Watching Jeter last night was torture. Forget the 0-for-7, the double play, the last at bat in the 12th. What frightens me is the way he now fields grounders to his third base side. Instead of staying in front of the ball, he crouches, almost like a catcher, and snares it. (Kids, don't try that at home.) You could say he's crafty and efficient, and that he made the plays, so what's the worry? But it's all wrong.
Watching the Yankees come back last night was torture. Two home runs, back to back, or as The Master says, "belly to belly." After that moment, we had scored four runs - all on HRs. Instead of a batting order, we have nine guys individually trying to slam the ball to New Jersey. Only Ellsbury could hit a single in a critical situation. I think it's because he's still new to the Yankee way. Give him another month, and will he be trying to put everything in the upper deck. Every time we hit a home run, the odds are nobody is on base - because the guy before him was trying to hit a home run.
|Thirteen runs in five games before last night. Ugh.|
|When it comes to "cruel and unusual punishment," |
the state of Oklahoma has nothing on us.
I don't know what Joe Girardi or Brian Cashman can do to fix this listing, broken barge of a team. No bench player or prospect at Scranton will make a difference. Kevin Long won't restructure anybody's swing. Nobody's going to start beating the over-shifts. Last night, the YES announcers spoke of Carlos Beltran and Brian McCann possibly bunting to take advantage of defensive realignments so over-the-top that are practically an "in-your-face" dare, an insult. The announcers noted that these highly valued sluggers seldom bunt, so we cannot expect them to suddenly start bunting in games. Yeah, right. I guess we should also not expect them to practice bunting, too. That way, they can just keep merrily and haplessly swinging away. Maybe they'll hit a home run. Wouldn't want to miss that, eh?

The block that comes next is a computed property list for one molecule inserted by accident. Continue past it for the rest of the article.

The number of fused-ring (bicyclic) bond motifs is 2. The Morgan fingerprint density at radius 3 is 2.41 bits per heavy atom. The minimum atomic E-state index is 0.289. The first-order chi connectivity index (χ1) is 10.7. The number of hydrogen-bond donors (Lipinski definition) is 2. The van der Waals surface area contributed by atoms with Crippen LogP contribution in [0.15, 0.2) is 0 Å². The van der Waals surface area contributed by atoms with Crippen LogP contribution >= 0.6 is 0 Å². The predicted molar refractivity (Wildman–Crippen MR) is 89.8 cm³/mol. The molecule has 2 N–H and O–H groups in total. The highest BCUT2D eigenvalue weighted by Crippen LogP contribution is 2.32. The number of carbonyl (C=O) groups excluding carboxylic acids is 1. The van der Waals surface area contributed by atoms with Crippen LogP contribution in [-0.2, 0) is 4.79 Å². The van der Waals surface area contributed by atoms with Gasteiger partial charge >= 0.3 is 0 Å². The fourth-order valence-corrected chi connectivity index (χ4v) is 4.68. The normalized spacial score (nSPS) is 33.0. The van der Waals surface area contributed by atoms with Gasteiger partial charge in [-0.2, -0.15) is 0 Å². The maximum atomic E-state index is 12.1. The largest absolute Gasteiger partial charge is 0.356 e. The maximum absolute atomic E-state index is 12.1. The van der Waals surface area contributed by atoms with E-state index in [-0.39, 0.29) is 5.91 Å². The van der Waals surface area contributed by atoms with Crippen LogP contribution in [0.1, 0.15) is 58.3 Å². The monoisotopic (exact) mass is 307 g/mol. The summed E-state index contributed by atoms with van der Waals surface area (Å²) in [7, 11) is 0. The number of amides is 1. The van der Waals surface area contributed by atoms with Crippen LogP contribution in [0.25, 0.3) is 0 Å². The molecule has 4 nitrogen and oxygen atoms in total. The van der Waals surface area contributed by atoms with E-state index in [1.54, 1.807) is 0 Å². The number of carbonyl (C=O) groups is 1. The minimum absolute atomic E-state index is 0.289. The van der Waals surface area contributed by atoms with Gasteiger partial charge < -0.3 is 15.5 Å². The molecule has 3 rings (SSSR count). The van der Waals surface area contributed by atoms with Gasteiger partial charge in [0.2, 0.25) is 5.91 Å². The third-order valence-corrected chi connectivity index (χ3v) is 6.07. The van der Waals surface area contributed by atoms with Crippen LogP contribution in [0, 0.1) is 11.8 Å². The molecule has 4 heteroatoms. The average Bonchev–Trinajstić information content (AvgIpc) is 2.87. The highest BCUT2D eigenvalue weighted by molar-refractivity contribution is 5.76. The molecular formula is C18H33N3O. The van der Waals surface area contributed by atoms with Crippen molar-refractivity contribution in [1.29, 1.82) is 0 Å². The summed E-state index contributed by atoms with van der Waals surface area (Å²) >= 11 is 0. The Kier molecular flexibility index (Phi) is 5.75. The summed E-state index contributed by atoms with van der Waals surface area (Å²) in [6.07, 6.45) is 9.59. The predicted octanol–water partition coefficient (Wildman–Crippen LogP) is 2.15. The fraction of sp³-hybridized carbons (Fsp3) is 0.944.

But today, Tanaka! For one day, we have hope.